Terminating Pregnant Employees Who Exceed Four Months of Disability Leave May Be Actionable Under the Fair Employment and Housing Act
As an employer, it is important that you are familiar with both the Fair Employment and Housing Act (FEHA) and the Pregnancy Disability Leave Law (PDLL) before you take any action with respect to pregnant employees who are on disability leave. Otherwise, terminating pregnant employees without being informed of your statutory obligations may subject you to an employment discrimination action.
On February 21, 2013, the California Court of Appeal held that a high-risk pregnant employee who exceeded the permissible four month leave under the PDLL and was subsequently terminated by her employer may still state a claim under California’s FEHA for employment discrimination. (Sanchez v. Swissport, Inc. (2013) 213 Cal.App.4th 1331.)
In Sanchez, appellant and ex-employee Sanchez worked for Swissport for almost two years. After becoming diagnosed as a high-risk pregnancy in February 2009, she informed her employer of her diagnosis and requested temporary leave of absence. Ms. Sanchez alleged that her employer knew that the baby was due in October of 2009. Ms. Sanchez was granted 19 weeks of pregnancy leave, which included her accrued vacation time and 4 months under PDLL. She was then terminated in July 2009.
Ms. Sanchez then filed a lawsuit, alleging that she was fired “because of her pregnancy, her pregnancy-related disability and/or her requests for accommodations.” She alleged “(1) discrimination based on pregnancy-related disability, (2) discrimination based on sex, (3) failure to prevent discrimination, (4) failure to accommodate and engage in a timely, good faith interactive process, (5) retaliation, (6) wrongful and tortious discharge, (7) intentional infliction of emotional distress, (8) unfair business practices under California Business and Professions Code section 17200 et seq., and (9) breach of implied and/or express contract.”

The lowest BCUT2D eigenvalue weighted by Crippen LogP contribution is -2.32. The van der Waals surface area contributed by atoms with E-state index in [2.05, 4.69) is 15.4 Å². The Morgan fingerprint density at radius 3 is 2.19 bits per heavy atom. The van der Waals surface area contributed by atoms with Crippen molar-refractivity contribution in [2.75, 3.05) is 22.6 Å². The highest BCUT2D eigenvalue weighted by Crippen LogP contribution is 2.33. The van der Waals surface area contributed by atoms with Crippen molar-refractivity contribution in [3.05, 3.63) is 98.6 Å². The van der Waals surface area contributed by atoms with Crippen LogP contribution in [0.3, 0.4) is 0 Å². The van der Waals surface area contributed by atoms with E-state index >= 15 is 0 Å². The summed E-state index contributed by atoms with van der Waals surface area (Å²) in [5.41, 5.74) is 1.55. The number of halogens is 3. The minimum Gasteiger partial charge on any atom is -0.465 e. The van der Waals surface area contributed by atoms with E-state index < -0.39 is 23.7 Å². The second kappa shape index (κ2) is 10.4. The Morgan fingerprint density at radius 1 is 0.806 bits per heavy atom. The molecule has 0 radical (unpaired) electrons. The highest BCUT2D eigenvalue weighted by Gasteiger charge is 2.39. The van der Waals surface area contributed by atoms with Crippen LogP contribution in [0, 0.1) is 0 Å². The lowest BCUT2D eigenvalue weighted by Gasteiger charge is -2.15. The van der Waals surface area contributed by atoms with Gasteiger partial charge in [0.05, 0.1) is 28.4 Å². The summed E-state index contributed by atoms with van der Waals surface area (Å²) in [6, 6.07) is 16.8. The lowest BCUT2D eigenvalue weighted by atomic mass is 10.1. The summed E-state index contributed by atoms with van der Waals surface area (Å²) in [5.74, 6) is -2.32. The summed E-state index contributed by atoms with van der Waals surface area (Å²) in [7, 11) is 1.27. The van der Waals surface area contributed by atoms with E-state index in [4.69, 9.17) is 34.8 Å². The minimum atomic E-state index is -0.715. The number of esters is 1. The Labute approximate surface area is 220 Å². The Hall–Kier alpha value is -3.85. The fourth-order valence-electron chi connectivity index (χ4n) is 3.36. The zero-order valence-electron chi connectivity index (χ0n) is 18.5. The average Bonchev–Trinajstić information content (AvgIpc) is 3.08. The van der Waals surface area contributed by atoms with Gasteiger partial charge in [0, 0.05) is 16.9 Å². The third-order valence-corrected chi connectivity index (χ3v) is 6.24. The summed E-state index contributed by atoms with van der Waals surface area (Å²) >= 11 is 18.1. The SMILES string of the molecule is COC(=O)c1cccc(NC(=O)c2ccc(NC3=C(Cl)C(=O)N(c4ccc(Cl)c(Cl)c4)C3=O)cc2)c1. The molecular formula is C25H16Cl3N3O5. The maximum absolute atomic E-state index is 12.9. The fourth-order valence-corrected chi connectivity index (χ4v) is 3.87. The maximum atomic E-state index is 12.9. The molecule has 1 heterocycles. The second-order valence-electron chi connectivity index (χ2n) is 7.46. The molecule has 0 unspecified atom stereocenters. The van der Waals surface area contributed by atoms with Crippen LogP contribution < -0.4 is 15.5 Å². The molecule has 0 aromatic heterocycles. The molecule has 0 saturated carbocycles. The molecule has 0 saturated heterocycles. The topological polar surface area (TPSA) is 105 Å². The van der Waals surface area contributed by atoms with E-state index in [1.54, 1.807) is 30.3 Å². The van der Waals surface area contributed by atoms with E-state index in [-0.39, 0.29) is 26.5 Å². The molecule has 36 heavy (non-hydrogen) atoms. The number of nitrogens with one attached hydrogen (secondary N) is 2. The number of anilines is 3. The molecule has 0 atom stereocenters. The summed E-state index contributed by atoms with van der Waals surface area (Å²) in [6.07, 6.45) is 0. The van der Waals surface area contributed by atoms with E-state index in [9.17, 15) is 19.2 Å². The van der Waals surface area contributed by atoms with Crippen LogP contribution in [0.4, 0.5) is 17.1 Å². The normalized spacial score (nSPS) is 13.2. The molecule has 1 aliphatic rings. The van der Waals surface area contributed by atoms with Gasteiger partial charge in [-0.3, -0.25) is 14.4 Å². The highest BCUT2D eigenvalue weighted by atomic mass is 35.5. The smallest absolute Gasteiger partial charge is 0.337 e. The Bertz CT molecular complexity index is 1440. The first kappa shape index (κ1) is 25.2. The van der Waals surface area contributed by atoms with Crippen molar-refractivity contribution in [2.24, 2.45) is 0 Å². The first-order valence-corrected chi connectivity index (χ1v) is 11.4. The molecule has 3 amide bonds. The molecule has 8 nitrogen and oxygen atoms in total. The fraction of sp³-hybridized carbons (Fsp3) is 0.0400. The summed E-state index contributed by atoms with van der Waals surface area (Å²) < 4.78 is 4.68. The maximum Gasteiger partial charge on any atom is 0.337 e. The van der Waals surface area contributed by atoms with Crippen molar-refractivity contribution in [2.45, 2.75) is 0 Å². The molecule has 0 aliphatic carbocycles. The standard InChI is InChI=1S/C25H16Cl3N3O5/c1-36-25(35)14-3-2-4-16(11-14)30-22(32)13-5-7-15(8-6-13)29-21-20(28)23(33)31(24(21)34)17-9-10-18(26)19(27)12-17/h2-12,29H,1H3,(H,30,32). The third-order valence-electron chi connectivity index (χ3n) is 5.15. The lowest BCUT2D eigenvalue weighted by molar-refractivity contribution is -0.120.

Ms. Sanchez claimed that her employer never once considered any reasonable accommodations, nor did her pregnancy cause her employer undue hardship. Nevertheless, Swissport filed a demurrer on the grounds that it provided Ms. Sanchez with the four months permitted under PDLL, and no further accommodations were required. This position was accepted by the trial court and the demurrer was sustained without leave to amend. An order of dismissal was thereafter entered, and Ms. Sanchez appealed.
The Court of Appeal analyzed the language of both the FEHA and the PDLL. The Court stated:
The FEHA prohibits discrimination in employment based on, inter alia, sex, physical disability, or medical condition. ([Gov. Code,] § 12940, subd. (a).) “Sex” is defined to include “[p]regnancy or medical conditions related to pregnancy.” (§ 12926, subd. (q)(1).) The FEHA also requires an employer to provide reasonable accommodation for an employee’s known disability, unless the employer demonstrates that the accommodation would produce “undue hardship … to its operation.” (§ 12940, subd. (m).) However, the FEHA does not prohibit an employer from discharging an employee with a physical disability or medical condition who “is unable to perform his or her essential duties even with reasonable accommodations, or cannot perform those duties in a manner that would not endanger his or her health or safety or the health or safety of others even with reasonable accommodations.” (§ 12940, subd. (a)(1).)
As for PDLL, it states in pertinent part: